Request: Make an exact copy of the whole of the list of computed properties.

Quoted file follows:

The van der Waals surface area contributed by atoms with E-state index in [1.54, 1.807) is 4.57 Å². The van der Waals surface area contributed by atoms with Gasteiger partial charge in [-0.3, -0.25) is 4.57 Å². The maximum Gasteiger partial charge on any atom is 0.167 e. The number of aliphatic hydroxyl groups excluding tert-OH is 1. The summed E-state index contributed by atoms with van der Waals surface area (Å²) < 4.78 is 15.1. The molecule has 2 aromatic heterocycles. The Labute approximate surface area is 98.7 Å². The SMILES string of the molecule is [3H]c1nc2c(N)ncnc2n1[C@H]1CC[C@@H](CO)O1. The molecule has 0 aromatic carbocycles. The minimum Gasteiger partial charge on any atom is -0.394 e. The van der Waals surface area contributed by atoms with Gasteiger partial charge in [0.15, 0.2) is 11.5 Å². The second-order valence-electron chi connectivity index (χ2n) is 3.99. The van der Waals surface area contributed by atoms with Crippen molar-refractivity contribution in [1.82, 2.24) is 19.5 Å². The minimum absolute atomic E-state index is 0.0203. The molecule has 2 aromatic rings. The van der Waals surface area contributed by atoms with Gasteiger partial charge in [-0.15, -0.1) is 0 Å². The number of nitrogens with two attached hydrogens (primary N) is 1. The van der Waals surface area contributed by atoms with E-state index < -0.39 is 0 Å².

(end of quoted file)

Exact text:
The van der Waals surface area contributed by atoms with E-state index in [1.54, 1.807) is 4.57 Å². The van der Waals surface area contributed by atoms with Gasteiger partial charge in [-0.3, -0.25) is 4.57 Å². The maximum Gasteiger partial charge on any atom is 0.167 e. The number of aliphatic hydroxyl groups excluding tert-OH is 1. The summed E-state index contributed by atoms with van der Waals surface area (Å²) < 4.78 is 15.1. The molecule has 2 aromatic heterocycles. The Labute approximate surface area is 98.7 Å². The SMILES string of the molecule is [3H]c1nc2c(N)ncnc2n1[C@H]1CC[C@@H](CO)O1. The molecule has 0 aromatic carbocycles. The minimum Gasteiger partial charge on any atom is -0.394 e. The van der Waals surface area contributed by atoms with Gasteiger partial charge in [0.15, 0.2) is 11.5 Å². The second-order valence-electron chi connectivity index (χ2n) is 3.99. The van der Waals surface area contributed by atoms with Crippen molar-refractivity contribution in [1.82, 2.24) is 19.5 Å². The minimum absolute atomic E-state index is 0.0203. The molecule has 2 aromatic rings. The van der Waals surface area contributed by atoms with Gasteiger partial charge in [-0.15, -0.1) is 0 Å². The number of nitrogens with two attached hydrogens (primary N) is 1. The van der Waals surface area contributed by atoms with E-state index < -0.39 is 0 Å².